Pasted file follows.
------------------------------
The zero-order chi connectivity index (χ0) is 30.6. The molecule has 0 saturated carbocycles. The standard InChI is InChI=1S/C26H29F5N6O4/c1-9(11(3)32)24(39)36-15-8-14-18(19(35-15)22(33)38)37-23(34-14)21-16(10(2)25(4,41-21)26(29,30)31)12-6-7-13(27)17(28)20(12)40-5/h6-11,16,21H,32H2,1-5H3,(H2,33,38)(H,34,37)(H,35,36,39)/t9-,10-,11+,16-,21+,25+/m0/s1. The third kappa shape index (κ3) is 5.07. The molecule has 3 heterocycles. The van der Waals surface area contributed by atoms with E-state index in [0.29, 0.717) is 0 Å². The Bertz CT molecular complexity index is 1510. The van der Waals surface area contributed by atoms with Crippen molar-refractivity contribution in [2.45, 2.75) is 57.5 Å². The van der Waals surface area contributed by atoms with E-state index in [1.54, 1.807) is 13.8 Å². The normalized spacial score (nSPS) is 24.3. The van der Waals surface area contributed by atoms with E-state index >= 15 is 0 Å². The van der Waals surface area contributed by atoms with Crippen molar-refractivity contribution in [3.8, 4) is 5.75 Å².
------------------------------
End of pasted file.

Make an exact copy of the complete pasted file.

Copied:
The zero-order chi connectivity index (χ0) is 30.6. The molecule has 0 saturated carbocycles. The standard InChI is InChI=1S/C26H29F5N6O4/c1-9(11(3)32)24(39)36-15-8-14-18(19(35-15)22(33)38)37-23(34-14)21-16(10(2)25(4,41-21)26(29,30)31)12-6-7-13(27)17(28)20(12)40-5/h6-11,16,21H,32H2,1-5H3,(H2,33,38)(H,34,37)(H,35,36,39)/t9-,10-,11+,16-,21+,25+/m0/s1. The third kappa shape index (κ3) is 5.07. The molecule has 3 heterocycles. The van der Waals surface area contributed by atoms with E-state index in [0.29, 0.717) is 0 Å². The Bertz CT molecular complexity index is 1510. The van der Waals surface area contributed by atoms with Crippen molar-refractivity contribution in [2.45, 2.75) is 57.5 Å². The van der Waals surface area contributed by atoms with E-state index in [1.54, 1.807) is 13.8 Å². The normalized spacial score (nSPS) is 24.3. The van der Waals surface area contributed by atoms with E-state index >= 15 is 0 Å². The van der Waals surface area contributed by atoms with Crippen molar-refractivity contribution in [3.8, 4) is 5.75 Å².